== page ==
Tramadol is sometimes abused alongside other drugs. This is called polydrug use. Typically, users combine tramadol with other substances such as alcohol, sedatives (Sleeping pills) and other painkillers.
The risk of developing an addiction to tramadol is higher when the drug is taken with other substances.
As a CNS depressant, it can be hazardous to mix tramadol with other CNS depressants, like alcohol, opioids and sedative-hypnotics.
Mixing these substances can lead to respiratory depression. It also increases the risk of seizure or overdose.
Minor side effects of Tramadol Abuse
- Nausea and vomiting
- Appetite loss
- Trouble concentrating
- Muscle aches
Major side effects of Tramadol Abuse
- Respiratory depression
- Abnormally low blood pressure
- Slow heart rate
- Sweating or clammy skin
- Weak muscles
- Pinpoint pupils
According to Addiction centre, Another potentially dangerous side effect of tramadol abuse is "serotonin syndrome", which can be life-threatening if left untreated.
It occurs when too much serotonin, a chemical that relays signals in the brain, is produced or remains in the brain. Serotonin syndrome most commonly occurs in patients who take tramadol and antidepressants at the same time.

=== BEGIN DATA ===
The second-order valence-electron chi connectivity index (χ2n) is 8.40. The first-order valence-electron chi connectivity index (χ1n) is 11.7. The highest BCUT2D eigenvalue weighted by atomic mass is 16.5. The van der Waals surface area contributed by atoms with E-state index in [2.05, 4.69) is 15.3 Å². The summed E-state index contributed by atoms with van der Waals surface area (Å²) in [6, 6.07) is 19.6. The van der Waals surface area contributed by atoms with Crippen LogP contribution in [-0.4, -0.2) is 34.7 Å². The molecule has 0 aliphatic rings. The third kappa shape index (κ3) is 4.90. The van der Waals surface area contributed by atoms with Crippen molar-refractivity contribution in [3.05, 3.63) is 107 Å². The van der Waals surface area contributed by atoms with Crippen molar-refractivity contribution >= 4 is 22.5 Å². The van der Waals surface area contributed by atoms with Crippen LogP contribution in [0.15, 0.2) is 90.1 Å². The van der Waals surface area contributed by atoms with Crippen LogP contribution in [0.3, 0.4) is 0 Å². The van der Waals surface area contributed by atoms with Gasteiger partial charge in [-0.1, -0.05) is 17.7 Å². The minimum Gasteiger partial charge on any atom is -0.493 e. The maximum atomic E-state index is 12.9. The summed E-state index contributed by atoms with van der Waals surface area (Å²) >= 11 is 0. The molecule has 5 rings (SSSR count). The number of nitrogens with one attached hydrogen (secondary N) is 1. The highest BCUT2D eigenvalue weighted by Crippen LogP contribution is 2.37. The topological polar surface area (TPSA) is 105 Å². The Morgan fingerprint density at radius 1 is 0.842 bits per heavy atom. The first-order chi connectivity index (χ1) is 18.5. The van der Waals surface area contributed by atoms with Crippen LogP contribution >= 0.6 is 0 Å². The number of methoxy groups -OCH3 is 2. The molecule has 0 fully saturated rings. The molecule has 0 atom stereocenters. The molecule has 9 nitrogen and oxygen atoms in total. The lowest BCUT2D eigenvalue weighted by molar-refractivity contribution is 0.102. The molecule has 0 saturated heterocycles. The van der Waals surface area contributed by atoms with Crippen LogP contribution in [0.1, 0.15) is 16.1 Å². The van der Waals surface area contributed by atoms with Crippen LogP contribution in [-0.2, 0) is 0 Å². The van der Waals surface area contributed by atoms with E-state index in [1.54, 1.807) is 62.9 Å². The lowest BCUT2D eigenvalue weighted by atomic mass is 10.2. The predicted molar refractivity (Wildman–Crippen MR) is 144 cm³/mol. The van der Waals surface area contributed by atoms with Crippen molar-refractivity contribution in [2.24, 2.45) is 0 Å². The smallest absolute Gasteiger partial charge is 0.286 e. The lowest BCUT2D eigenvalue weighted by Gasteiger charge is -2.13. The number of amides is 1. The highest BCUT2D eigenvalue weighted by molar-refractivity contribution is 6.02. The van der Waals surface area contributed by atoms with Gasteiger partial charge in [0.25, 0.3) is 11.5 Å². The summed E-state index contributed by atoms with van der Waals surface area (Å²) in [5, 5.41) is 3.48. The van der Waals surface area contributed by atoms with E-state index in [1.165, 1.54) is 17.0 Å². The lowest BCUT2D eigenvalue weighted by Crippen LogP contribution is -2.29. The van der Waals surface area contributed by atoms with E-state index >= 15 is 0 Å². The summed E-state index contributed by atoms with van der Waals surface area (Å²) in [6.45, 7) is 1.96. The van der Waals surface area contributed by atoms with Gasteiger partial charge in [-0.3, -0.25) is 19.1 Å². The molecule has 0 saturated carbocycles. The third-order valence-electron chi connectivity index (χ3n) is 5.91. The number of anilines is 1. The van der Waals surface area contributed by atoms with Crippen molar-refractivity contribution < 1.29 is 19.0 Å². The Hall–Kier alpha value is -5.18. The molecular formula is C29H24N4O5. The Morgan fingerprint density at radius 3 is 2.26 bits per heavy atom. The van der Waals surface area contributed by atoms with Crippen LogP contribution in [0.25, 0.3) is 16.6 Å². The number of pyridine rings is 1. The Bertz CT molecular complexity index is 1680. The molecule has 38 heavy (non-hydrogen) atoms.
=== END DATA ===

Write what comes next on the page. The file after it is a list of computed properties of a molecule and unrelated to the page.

Symptoms of serotonin syndrome include:
- Jerky muscles
- Rigid muscles
- Lack of coordination
Tramadol abuse can cause Confusion, Agitation, loss of memory, fear, and most of all, jerky muscles
Signs that characterise addiction
There are some behaviours, signs, and symptoms to look out for once you are on Tramadol to avoid addiction. These signs will also help you spot someone that is heading towards tramadol addiction.
The following behaviours are commonly associated with an addiction to tramadol.
- Visiting multiple doctors to obtain more tramadol (doctor shopping)
- Compulsive use of tramadol
- Neglecting responsibilities at home, work, or school
- Mood swings
- Excessive drowsiness
- Using tramadol without a prescription or buying it off the street
- Difficulty concentrating
- Inability to feel pleasure
- Impaired coordination
- Vomiting from large doses
- Having to take larger amounts to experience the same effects
- Hiding or leaving around empty prescription bottles
- Spending large amounts of money on tramadol
- Continuing to use tramadol despite negative consequences
- Spending the majority of time using, recovering from, or trying to obtain tramadol
Over consumption of Tramadol can be very harmful to your health
Steps to recover from Tramadol Abuse and Addiction
Sometimes, those addicted to tramadol do not realise they have a problem. At other times, they are just in denial of the fact that they are into drug abuse.
It is not uncommon for addicts to feel ambushed or react defensively to an intervention. There are steps to take to let go of tramadol addiction.
Recovery is a process, not an event! Like any chronic illness, recovery from tramadol addiction is a journey involving treatment and lifestyle changes, requiring the attention of licensed, certified professionals.
According to Mental Help.Net, these are helpful treatments to get over the addiction.
- Residential Rehabilitation
- Executive Programs
- Counselling and Therapy
- Partial hospitalisation and intensive outpatient treatment